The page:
homeeditorsreviewsessaysmhbooks issues

Volume 35.2
Summer 2004


book review:

Stallion’s Crag: Haiku and Haibun
by Ken Jones


reviewed by John Stevenson

Stallion’s Crag: Haiku and Haibun, by Ken Jones (North Shields, England: Iron Press, 2003). 104 pages; 14.7 cm x 10.6 cm; paperback; ISBN 0-906228-84-0; $15.00 (cash) from Iron Press, 5 Marden Terrace, Cullercoats, North Shields, NE30 4PD, U.K.


Ken Jones presents himself as a hermit, austere and solitary. Although he is married, his wife makes little or no appearance in his haibun or haiku. The significant figures throughout Stallion’s Crag are the author, people of the recent or ancient past, and strangers encountered in the course of solitary treks through the bleak beauty of the central Welsh highlands. I suspect that Stallion’s Crag will be difficult reading for most North Americans. It is manifestly not directed to us. In his preface Jones expresses the hope that his work “will encourage others, on both sides of Offa’s Dyke, to try their hands at haiku and haibun.”

While this demarcation is not one most people would use in orienting themselves, its aptness is intensely felt by Ken Jones, and his best readers must be those who can share his passionate sense of its significance. His basic themes might be transferred to other, equally valid settings—the desire to know more deeply one’s heritage, culture, and language, even as one feels them suppressed and slipping away, the need to confront the self, the search for shelter in wild places—all of these could touch kindred experience in readers anywhere in the world. Most readers, however, will make these their own only with the greatest effort because Jones’s work is so deeply, and nearly inextricably, rooted in his actual settings.

The writing both offers and resists opportunities for empathy between author and readers. A challenge is offered and a tension created when Jones shares intimate moments of solitude but severely limits the areas in which this intimacy is allowed to take place. The emphasis is rigorously intellectual and metaphysical. In a haibun of some thirty-nine pages (the title piece), this approach has the scope to develop dimensions of subtlety and nuance. In the shorter pieces it can seem merely cold. Knowledge of the esteem in which Jones is held by those who share more of his cultural outlook suggests that this is not an accurate reading, but it seems, nonetheless, to be one he is doomed to suffer from those more removed.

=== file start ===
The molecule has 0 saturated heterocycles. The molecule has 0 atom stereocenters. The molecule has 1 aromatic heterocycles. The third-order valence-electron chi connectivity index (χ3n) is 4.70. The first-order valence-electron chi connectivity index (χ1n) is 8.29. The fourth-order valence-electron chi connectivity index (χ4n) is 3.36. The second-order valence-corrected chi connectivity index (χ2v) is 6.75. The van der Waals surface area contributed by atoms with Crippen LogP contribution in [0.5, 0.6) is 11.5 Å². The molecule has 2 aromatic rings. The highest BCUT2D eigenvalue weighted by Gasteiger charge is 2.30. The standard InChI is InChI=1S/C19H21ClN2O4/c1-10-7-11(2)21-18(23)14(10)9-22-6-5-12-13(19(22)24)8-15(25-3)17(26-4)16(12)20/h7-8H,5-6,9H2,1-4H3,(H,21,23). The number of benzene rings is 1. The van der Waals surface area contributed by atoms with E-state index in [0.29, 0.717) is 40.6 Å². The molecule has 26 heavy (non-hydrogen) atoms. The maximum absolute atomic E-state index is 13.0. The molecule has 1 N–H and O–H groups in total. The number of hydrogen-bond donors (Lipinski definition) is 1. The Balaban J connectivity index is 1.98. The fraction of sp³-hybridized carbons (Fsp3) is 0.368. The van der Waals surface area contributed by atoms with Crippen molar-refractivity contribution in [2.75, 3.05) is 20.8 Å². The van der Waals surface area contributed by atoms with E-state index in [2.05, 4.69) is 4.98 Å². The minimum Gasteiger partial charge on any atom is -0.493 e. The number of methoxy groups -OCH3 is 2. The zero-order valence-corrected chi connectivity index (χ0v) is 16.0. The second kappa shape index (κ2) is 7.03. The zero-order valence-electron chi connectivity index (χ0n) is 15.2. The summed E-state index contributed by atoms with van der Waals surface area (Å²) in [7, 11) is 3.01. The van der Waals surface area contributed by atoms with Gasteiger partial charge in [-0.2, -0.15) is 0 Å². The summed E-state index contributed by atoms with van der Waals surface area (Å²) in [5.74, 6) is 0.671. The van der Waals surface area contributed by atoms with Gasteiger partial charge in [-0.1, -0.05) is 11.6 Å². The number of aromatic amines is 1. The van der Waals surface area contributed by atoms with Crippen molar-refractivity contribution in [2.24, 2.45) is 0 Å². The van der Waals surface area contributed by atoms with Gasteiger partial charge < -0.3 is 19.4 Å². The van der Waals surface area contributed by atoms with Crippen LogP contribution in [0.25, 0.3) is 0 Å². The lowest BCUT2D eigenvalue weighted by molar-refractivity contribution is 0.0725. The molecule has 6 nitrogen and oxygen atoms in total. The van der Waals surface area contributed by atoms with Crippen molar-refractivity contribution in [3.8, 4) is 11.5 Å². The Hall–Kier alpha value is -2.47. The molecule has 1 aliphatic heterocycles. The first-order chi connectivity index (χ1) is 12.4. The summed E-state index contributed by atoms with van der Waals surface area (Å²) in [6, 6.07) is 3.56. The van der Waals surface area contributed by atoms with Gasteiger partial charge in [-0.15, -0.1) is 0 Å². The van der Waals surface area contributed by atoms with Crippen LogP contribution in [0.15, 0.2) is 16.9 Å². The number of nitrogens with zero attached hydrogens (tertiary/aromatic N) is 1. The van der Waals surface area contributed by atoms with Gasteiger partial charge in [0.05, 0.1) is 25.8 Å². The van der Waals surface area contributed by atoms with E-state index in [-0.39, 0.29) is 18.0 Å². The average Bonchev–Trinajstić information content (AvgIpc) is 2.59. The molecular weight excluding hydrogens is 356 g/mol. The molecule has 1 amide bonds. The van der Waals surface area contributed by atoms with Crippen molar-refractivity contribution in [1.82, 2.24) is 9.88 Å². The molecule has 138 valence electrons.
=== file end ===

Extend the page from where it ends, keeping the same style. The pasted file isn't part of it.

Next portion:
Further complicating the process of appreciating his work is the fact that Jones takes an unusual approach to the relative qualities of the prose and poetry in his haibun. The poetry is often quite plain, to the point of being like prose, while some of the prose needs only to be arranged differently on the page to be recognized as poetry. This is not accidental. As the selection of haiku in the book illustrates, he knows how to write poems that stand independently and successfully assert themselves as poetry. His choice to shift, almost reverse, the roles of prose and poetry within his haibun is interesting but disorienting. Taken with other obstacles, it makes for hard reading.

There is no doubting Jones’s sincerity, intensity and, within severely prescribed intellectual parameters, his passion for the material contained in Stallion’s Crag. If you have fond memories of a particularly harsh professor, whose course left you feeling lost most of the time but which you are now glad to have taken, you may want to give this book a try.



©2004 Modern Haiku • PO Box 68 • Lincoln, IL 62656